GUARDING AGAINST SIMPSON'S PARADOX WHEN COMBINING DATA SETS.
The anomaly caused by lurking or confounding variables was initially described by E. H. Simpson (1951) in a paper titled, "The Interpretation of Interaction in Contingency Tables" in the Journal of the Royal Statistical Society. Blyth (1972) was the first to call this difficulty "Simpson's paradox" (Pearl, 2016). Bickel, Hammel, and O'Connell (1975) described a classic case of the paradox revolving around graduate admissions at Berkley and perceived gender bias. Over 40 years after the Berkley study, the Simpson's paradox is still important for researchers to be alert about when combining data sets.
For one example, one of the authors recently conducted a research project over a two-semester time-period. For inclusion in the same study, five students qualified during the first semester and 15 students qualified during the following semester. The researcher intended to combine the data sets from the two semesters, but needed to be mindful of the potential for confounding or lurking variables. Lurking variables, while not part of the focus of the study, could potentially cause the combined data to indicate an inverse relationship from what might be expected when the two original datasets are analyzed separately. A colleague teaching in the College of Nursing and Human Services was intrigued by this discussion and noted similar difficulties in her own and her students' research.
The nursing professor noted that Simpson's paradox also occurred within the field of nursing and patient care research (Norton & Divine, 2015). For example, 146 patients were seen for new onset of upper respiratory symptoms at a variety of clinics. In the clinics, the patients were either prescribed or not prescribed antibiotics (ATB) for their symptoms. In three of the clinics, 104 patients did not receive antibiotics; however, in two clinics, 42 patients did receive an antibiotic. In the two clinics where ATB treatments were given, the patients appeared to improve with 120 return visits whereas patients who did not receive ATB treatments had a return rate of 200 visits during the first week. In this example, when the individual clinics were compared, they had a positive correlation between the treatment and return visits of patients. However, when the groups were combined for treatment and return visits, the association disappeared because of a confounding factor related to the clinic settings (urban versus rural). The caution to the healthcare researcher and others is to realize that such confounding variables may be present when data sets are combined, requiring further reflection by the researcher.
Thus, all researchers must be prepared for the phenomenon of Simpson's paradox that occurs during data aggregation because the paradox holds an important and concerning effect on data synthesis and data analysis. Confounding variables have the potential to skew or distort statistical study findings, leading to the report of erroneous results (Norton & Divine, 2015). Subgroups of data may trend in one direction while the aggregate group data will trend in a different direction (Bracey, 2004; Smith & Glotz, 2012; Norton & Divine, 2015). Researchers and educators are therefore obligated to inform and instruct peers and students about appropriate statistical methods to ensure that confounding factors are not hidden or disguised thereby altering outcomes (Smith & Glotz, 2012). It is thus crucial to be a reflective practitioner, as sometimes things are not what they seem!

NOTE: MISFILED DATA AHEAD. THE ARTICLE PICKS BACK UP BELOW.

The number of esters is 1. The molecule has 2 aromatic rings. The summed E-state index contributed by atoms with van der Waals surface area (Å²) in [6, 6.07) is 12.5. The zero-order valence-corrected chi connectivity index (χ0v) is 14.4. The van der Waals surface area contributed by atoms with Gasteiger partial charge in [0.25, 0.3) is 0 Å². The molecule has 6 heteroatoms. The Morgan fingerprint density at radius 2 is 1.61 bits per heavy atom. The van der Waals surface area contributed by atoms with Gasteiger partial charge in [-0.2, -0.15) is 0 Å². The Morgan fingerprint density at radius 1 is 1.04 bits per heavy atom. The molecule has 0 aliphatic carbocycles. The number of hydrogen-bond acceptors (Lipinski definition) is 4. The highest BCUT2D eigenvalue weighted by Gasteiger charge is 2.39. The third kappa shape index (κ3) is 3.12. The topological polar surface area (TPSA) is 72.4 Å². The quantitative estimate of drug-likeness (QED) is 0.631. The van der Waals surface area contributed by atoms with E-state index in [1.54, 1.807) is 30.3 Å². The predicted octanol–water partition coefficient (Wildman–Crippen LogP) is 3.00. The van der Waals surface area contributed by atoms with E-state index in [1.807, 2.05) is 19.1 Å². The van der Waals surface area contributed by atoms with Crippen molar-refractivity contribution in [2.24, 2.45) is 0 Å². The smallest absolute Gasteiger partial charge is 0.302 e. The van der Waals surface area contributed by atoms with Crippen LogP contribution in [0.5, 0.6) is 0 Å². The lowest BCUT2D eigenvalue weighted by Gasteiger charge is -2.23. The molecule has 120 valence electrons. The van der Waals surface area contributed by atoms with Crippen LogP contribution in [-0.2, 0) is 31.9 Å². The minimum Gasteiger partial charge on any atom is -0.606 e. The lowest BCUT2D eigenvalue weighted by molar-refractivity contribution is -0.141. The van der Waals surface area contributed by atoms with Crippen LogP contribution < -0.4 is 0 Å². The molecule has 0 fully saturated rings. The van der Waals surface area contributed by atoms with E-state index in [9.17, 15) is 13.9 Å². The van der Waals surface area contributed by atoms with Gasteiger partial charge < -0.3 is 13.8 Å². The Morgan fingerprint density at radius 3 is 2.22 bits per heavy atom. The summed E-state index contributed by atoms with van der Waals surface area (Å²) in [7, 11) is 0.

Bickel, P. J., Hammel, E. A., & O'Connell, J. W. (1975). Sex bias in graduate admissions: Data from Berkley. Science, 187, 398-104.
Blyth, C. R. (1972). On Simpson's paradox and the sure-thing principle. Journal of the American Statistical Association, 67(338), 364-366.
Bracey, G. W. (2004). Simpson's Paradox and other statistical mysteries. American School Board Journal, 191(2), 32-34.
Demers, S., & Rossmo, D. K. (2015, July). Simpson's paradox in Canadian police clearance rates. Canadian Journal of Criminology and Criminal Justice, 424-434.
Fu, P., Panneerselvam, A., Clifford, B., Dowlati, A., Ma, P. C., Zeng, G., Halmos, B. & Leidner, R. S. (2015). Simpson's paradox--aggregating and partitioning populations in health disparities of lung cancer patients. Statistical Methods in Medical Research, 24(6), 937-948.
Galipaud, M., Bollache, L., Wattier, R., Dubreuil, C., Dechaume-Moncharmont, F., & Lagrue, C. (2015). Overestimation of the strength of size-assortive pairing in taxa with cryptic diversity: A case of Simpson's paradox. Animal Behaviour, 102, 217-221.
Norton, H. J., & Divine, G. (2015). Simpson's paradox... and how to avoid it. The Royal Statistical Society, 12(4), 40-43.
Pearl, J. (2016). The sure-thing principle. UCLA Cognitive System Laboratory, Technical Report R-466. Retrieved March 14, 2016, from http://ftp.cs.ucla.edu/pub/stat_ser/r466.pdf
Simon, D., & Rossmo, D. K. (2015). Simpson's paradox in Canadian police clearance rates. Canadian Journal of Criminology and Criminal Justice, 57(3), 424-434.
Simpson, E. H. (1951). The interpretation of interaction in contingency tables. Journal of the Royal Statistical Society, 13(2), 238-241.
Smith, M. L., & Goltz, H. H. (2012). What is hidden in my data? Practical strategies to reveal Yule-Simpson's paradox and strengthen research quality in health education research. Health Promotion Practice, 13(5), 637-641.
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|Author:||Cohen, Bonni S.; Moch, Peggy L.|
|Publication:||Curriculum and Teaching Dialogue|
|Date:||Jan 1, 2017|
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